Jan Bissett is a Reference Librarian in the Bloomfield Hills, Michigan office of Dickinson Wright PLLC. She is a past president of the Michigan Association of Law Libraries and has published articles on administrative and research related topics in the Michigan Association of Law Libraries Newsletter and Michigan Defense Quarterly. She and Margi Heinen team teach Legal Information Sources and Services for Wayne State University’s Library and Information Science Program in Detroit, Michigan.
Margi Heinen is the Librarian at Jaffe, Raitt, Heuer & Weiss in Detroit, Michigan. She teaches Legal Resources at the University of Michigan’s School of Information and is team teaching with her co-columnist, Jan Bissett, at Wayne State University’s School of Library and Information Science. She regularly does Internet training of legal staff at her firm and recently collaborated with Kathleen Gamache on an I.P.E. presentation, Internet Stategies for the Paralegal in Michigan. She is active in the Law Librarians of Metro Detroit and is a member of the American Association of Law Libraries.
After years of legal research experience, some of it retrieving and searching SEC documents, a request of “Find me an F-4 that…..” still starts my heart racing and I panic momentarily as I wonder if I can remember what an F-4 is. Those of us who do not create or search SEC filings on a daily basis often feel uncomfortable when faced with this huge body of potentially valuable, but confusing literature. Gloria Miccioli’s excellent article The Internet and Company Research, featured earlier this month here at LLRX.com, describes a number of Web sites useful for company information including SEC filings. Before jumping into full scale company research, however, you may find a need for descriptions of what specific SEC filings contain.
The SEC provides a helpful overview of its most common corporate filings in Descriptions of SEC Forms. This guide carries the caveat that 17 CFR 200 et seq contains the official (and detailed) description of required SEC filings, but the brief descriptions contained at the web site are useful for those researchers who need to confirm what each form is likely to contain.
Familiar SEC documents providers often assist users with forms lists and contents descriptions. Disclosure’s SEC Filings Guide provides information typically found in key SEC filings. The Document Content Overview lists “Report Contents” always or frequently included as well as those included in special circumstances in selected filings (10-K, 20-F, 10-Q, 10-C, Prospectus, Proxy, Annual Reports to Shareholders). FreeEDGAR, now Edgar-Online, provides a forms list with very brief descriptions; access to this list of form definitions is still free. The list is arranged by type of form, so you may need to search the list if you do not already know which forms are registration, quarterly reports, annual reports and so on. Additional guides/publications including a guide to international filings is available from Primark’s Guidebooks and Other Communications. Bowne’s Corporate Forms I and II provide a more detailed description of SEC forms familiar to the users of the Red Box Service, Booklets Under the Rules and Regulations of the Securities and Exchange Commission.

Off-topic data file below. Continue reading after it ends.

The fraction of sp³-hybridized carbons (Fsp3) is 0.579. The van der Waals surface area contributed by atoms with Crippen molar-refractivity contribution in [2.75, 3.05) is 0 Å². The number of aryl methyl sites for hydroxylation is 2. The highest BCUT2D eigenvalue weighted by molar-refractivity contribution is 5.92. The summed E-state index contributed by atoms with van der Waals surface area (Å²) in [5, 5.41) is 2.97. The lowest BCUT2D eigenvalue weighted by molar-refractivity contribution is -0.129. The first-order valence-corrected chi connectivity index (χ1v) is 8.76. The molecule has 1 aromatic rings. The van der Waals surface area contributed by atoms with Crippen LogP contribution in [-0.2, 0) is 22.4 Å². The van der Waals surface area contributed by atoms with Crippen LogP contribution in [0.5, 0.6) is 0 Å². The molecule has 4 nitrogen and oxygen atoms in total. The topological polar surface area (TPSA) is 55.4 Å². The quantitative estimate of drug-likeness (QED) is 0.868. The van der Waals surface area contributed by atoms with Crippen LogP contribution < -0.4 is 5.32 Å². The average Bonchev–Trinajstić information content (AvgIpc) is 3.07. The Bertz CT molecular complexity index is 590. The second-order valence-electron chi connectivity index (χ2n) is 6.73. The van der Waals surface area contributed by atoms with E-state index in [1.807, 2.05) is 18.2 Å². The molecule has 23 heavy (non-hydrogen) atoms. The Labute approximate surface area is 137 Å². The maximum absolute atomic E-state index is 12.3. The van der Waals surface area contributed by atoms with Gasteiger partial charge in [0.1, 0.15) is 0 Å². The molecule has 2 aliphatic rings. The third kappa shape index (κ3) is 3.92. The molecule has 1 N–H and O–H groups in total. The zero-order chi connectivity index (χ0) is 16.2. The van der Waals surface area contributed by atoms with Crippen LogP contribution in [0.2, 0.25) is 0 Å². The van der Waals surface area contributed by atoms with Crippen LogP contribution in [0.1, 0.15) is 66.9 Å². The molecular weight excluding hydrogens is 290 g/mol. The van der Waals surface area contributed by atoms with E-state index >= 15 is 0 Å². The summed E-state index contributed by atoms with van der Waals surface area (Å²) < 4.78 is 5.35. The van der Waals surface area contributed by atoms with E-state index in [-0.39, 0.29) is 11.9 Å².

For those researchers in public libraries or who would like plain english explanations of some forms Morningstar offers a quick tutorial in SEC forms. The descriptions of major forms are clear and describe the forms’ usefulness and filing frequency. This tutorial also describes which forms may provide specific information such as the company’s competition (10-K, S-forms) or financials (10-K, 10-Q).
For those more familiar with legal research tools, Zimmerman’s Research Guide includes “Forms” as part of the guide section on the Securities and Exchange Commission and the Securities Lawyers Deskbook from the Center for Corporate Law maintains lists of selected forms prescribed under the ’33 and ’34 Securities Acts with very brief description/titles of these forms. Legal encyclopedias and corporate treatises also provide a more detailed description or discussion of these forms and their contents. CCH’s Federal Securities Law Reports has lengthy sections on each form. LexisNexis®, Westlaw® and Dialog often offer specialized training classes to their users, marketing the availability of SEC documents while providing search tips on using the databases and exploring their contents to the best research advantage. If you subscribe to LiveEdgar (Global Securities Information), you may access their Quick Reference Guide with a Form Type and Description of Form as well as a listing of the Type of Material included in Specific Exhibits – this reference guide is also distributed in their training materials as a laminated sheet.
Phew!!!, my heart rate slows as I post this “cheat sheet” on my office wall.